Monday, August 04, 2014

Still got it: The Herald goes camping again

2014's been an interesting year, so far. The geology company I worked for went into receivership, and so my company 4WD went back. No 4WD meant no great camping expeditions into the unknown. Fortunately I've managed to keep working, which means I've still had enough outdoors time to keep sane, but eventually I decided it was time to spend a break out of town, walking and exploring the countryside. I used to take the old Herald camping, so I figured, why not again? There are some great spots within a day's drive of Brisbane, even at Herald speeds.

We headed south, and spent a couple of nights near Murwillumbah, in northern New South Wales, so I could climb Mt Warning. The peak is in the centre of the enormous volcanic crater that forms the Tweed Valley, and was named by Captain Cook. Shortly after seeing it, he found some reefs nearby. He named a nearby a peninsula Point Danger, just to make it obvious!

Gerald the Herald, camping near Mt Warning

Flashback - camping alongside the Buller River in New Zealand, c.2005

The view south from Mt Warning. Byron Bay is out of shot to the left, and was mostly hidden in the smoke haze.

The view north and east from Mt Warning. The Numinbah Gap is in the centre, and Murwillumbah and the Tweed Valley are visible to the right.

After climbing Mt Warning, we headed north into Queensland along a brilliant road through the Numinbah Gap. It winds up and over a pass, and seemed perfect for the Triumph. After that, we headed up to the camping ground at O'Reilly's in Lamington National Park. The climb up from Canungrah to O'Reilly's is an old logging road, very narrow and steep, and was mostly a second gear affair. The next day I took the Saturday minibus to Binna Burra, and walked the 21km track back to O'Reilly's. 

The two walks were a real contrast. Mt Warning is a three hour climb. It wasn't hard with a day pack, and some people even run up. Bastards. I just chugged steadily, and got a kick out of the last section, a chain up a rock face to the top. Down was even better! And looking south towards Mt Warning two days later from the Border Track was very satisfying - as Hillary said, I'd knocked the bugger off. My calves had seized up the next day though, and I hobbled the first few hundred metres of the Border Track.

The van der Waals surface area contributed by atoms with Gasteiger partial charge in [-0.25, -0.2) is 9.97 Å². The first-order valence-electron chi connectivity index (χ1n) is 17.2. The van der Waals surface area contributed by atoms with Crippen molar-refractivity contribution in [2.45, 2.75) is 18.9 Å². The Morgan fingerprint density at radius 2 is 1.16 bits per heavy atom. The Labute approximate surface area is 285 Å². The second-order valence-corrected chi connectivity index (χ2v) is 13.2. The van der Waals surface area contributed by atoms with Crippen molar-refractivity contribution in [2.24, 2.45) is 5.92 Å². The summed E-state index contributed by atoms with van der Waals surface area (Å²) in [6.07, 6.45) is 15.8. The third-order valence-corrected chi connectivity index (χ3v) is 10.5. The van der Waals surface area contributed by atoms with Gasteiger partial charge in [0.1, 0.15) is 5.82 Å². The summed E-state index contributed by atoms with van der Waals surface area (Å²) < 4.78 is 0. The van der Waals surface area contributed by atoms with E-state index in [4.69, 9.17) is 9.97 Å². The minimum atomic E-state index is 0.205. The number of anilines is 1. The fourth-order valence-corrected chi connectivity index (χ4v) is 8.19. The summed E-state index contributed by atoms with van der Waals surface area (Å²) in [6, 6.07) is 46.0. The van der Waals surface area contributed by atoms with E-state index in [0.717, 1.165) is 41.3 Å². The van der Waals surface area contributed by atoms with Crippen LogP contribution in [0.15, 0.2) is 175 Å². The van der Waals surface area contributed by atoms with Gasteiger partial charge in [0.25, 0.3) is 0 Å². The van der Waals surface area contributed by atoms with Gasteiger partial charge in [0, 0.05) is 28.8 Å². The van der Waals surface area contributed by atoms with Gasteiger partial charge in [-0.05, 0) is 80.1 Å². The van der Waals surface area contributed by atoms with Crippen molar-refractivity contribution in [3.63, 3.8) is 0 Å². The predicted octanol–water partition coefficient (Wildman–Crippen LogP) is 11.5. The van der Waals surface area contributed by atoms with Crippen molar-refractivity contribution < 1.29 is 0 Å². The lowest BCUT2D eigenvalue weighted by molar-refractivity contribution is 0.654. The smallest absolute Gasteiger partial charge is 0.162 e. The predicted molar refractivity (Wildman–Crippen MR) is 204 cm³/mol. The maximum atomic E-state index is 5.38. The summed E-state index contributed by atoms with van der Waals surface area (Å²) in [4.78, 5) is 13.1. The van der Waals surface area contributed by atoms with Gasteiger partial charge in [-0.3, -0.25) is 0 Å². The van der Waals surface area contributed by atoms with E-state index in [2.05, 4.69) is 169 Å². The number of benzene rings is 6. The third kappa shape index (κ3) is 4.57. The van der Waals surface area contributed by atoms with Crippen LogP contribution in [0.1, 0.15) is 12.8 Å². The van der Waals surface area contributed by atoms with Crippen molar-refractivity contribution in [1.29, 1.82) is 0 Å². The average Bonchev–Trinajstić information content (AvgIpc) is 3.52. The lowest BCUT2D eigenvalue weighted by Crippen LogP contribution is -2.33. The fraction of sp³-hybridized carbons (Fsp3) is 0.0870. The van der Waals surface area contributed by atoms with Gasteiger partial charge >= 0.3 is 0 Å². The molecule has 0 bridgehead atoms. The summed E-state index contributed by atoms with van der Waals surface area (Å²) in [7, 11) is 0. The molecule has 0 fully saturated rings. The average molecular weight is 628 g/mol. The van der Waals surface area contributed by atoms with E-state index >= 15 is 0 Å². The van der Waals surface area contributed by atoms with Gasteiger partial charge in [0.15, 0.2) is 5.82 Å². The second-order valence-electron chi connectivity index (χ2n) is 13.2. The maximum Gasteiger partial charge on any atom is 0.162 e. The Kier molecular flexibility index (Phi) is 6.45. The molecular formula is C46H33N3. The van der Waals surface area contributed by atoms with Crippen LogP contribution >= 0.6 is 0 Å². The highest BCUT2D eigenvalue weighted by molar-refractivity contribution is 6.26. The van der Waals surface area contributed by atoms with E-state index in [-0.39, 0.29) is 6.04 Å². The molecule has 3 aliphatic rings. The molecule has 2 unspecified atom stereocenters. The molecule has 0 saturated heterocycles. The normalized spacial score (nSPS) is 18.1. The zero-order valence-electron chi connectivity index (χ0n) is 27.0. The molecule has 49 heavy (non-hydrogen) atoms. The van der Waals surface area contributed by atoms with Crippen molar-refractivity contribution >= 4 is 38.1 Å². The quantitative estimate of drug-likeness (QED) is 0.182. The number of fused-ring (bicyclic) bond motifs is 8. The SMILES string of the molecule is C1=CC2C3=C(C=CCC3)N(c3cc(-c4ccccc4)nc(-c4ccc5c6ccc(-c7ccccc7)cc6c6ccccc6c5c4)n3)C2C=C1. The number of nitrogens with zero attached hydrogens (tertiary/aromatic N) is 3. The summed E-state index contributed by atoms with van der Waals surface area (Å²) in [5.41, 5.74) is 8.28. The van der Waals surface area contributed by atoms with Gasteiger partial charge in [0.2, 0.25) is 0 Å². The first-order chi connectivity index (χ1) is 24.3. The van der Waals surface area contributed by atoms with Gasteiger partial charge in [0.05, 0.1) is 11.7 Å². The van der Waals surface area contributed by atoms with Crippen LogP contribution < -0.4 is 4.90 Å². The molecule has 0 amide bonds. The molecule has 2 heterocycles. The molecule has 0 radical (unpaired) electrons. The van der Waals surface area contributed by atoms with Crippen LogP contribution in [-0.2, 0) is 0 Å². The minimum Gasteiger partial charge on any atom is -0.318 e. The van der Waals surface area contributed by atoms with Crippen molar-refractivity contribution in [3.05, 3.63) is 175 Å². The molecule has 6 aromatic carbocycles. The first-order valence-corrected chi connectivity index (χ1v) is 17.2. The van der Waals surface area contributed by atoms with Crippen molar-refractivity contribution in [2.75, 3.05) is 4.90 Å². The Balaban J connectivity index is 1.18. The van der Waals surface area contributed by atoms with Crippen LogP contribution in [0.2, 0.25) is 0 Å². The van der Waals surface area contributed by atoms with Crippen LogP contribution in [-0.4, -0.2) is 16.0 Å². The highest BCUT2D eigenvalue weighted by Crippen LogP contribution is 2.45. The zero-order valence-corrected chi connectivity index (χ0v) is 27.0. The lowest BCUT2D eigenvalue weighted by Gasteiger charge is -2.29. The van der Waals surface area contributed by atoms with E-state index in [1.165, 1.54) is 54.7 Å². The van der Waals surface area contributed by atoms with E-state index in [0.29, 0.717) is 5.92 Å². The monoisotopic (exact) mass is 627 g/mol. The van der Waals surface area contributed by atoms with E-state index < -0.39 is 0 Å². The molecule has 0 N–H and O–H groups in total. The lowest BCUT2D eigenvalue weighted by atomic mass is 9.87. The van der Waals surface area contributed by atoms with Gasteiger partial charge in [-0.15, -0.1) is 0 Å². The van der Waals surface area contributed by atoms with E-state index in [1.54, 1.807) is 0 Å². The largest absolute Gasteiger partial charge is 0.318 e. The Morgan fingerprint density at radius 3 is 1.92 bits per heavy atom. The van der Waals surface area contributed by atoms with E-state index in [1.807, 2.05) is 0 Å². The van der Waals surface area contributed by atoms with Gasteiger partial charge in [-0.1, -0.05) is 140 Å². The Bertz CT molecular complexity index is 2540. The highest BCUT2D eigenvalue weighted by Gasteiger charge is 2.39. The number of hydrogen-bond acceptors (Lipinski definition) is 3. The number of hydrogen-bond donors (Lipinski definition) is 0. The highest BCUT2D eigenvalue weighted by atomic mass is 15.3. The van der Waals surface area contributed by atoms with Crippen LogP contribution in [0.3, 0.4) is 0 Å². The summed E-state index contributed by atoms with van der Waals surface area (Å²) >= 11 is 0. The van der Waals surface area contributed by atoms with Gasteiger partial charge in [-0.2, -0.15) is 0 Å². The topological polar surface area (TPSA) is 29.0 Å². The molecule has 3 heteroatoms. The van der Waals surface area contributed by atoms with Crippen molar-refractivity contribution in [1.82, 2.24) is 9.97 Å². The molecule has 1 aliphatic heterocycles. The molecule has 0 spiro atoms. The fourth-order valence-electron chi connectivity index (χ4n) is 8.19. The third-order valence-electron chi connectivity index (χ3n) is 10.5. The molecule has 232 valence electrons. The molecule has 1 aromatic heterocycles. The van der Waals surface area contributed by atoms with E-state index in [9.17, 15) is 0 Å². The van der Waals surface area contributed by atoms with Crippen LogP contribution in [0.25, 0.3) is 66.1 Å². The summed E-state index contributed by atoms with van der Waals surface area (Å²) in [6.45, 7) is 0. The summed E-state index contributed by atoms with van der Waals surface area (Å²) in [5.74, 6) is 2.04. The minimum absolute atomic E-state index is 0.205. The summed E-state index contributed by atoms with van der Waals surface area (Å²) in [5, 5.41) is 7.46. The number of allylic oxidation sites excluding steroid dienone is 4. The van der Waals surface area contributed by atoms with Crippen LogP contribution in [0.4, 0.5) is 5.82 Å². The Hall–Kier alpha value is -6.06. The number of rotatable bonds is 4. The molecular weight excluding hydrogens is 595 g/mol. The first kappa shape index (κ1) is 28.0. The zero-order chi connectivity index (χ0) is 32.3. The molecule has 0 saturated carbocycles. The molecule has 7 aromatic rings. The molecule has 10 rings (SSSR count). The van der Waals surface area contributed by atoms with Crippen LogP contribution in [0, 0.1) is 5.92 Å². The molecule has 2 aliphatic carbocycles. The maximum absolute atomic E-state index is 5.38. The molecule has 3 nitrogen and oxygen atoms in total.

The Border Track is really just a long walk through the forest, with great views from lookouts cut into the forest. It's pretty easy - it climbs and drops a few hundred metres, but that's over 21km so hardly counts. It was pretty windy on the ridgelines even in the forest, and I actually had trouble keeping warm in shady areas. That's not usual for Australia.

Something I finally figured out - O'Reilly's is about 6km north of the crater rim, and yet it has a great view of volcanic hills receding into the distance, with Mt Warning in the middle. So everyone says. Thing is, the resort is in the wrong place to see into the crater, and the peak is a different shape. The answer, of course, is that the view is west towards the Great Dividing Range rather than south into New South Wales, and the peak isn't Mt Warning, but another volcanic peak called Mt Lindesay. The fact that Mt Warning looked so different from O'Reilly's and from the Border had been bugging me for a couple of years!

Spot the difference: Mt Warning from the northern rim of the crater

Mt Lindesay from O'Reilly's. Both volcanic, but not the same mountain!

Gerald heading home


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